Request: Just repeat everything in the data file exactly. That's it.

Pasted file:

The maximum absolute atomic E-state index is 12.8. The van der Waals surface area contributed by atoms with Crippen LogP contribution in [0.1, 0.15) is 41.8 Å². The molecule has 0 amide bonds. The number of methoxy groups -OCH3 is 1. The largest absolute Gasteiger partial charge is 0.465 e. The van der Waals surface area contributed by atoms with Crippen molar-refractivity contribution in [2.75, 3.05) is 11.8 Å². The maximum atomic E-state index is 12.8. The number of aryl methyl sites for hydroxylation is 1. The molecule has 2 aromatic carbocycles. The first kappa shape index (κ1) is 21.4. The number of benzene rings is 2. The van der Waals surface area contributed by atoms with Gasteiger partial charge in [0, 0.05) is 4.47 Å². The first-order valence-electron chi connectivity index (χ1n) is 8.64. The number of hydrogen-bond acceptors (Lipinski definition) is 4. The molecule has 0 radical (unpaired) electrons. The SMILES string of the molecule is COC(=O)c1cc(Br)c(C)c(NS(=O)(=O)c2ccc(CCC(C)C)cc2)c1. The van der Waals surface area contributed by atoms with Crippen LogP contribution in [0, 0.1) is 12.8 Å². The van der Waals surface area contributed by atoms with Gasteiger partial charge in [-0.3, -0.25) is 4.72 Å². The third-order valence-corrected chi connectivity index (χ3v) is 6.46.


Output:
The maximum absolute atomic E-state index is 12.8. The van der Waals surface area contributed by atoms with Crippen LogP contribution in [0.1, 0.15) is 41.8 Å². The molecule has 0 amide bonds. The number of methoxy groups -OCH3 is 1. The largest absolute Gasteiger partial charge is 0.465 e. The van der Waals surface area contributed by atoms with Crippen molar-refractivity contribution in [2.75, 3.05) is 11.8 Å². The maximum atomic E-state index is 12.8. The number of aryl methyl sites for hydroxylation is 1. The molecule has 2 aromatic carbocycles. The first kappa shape index (κ1) is 21.4. The number of benzene rings is 2. The van der Waals surface area contributed by atoms with Gasteiger partial charge in [0, 0.05) is 4.47 Å². The first-order valence-electron chi connectivity index (χ1n) is 8.64. The number of hydrogen-bond acceptors (Lipinski definition) is 4. The molecule has 0 radical (unpaired) electrons. The SMILES string of the molecule is COC(=O)c1cc(Br)c(C)c(NS(=O)(=O)c2ccc(CCC(C)C)cc2)c1. The van der Waals surface area contributed by atoms with Crippen LogP contribution in [0, 0.1) is 12.8 Å². The van der Waals surface area contributed by atoms with Gasteiger partial charge in [-0.3, -0.25) is 4.72 Å². The third-order valence-corrected chi connectivity index (χ3v) is 6.46.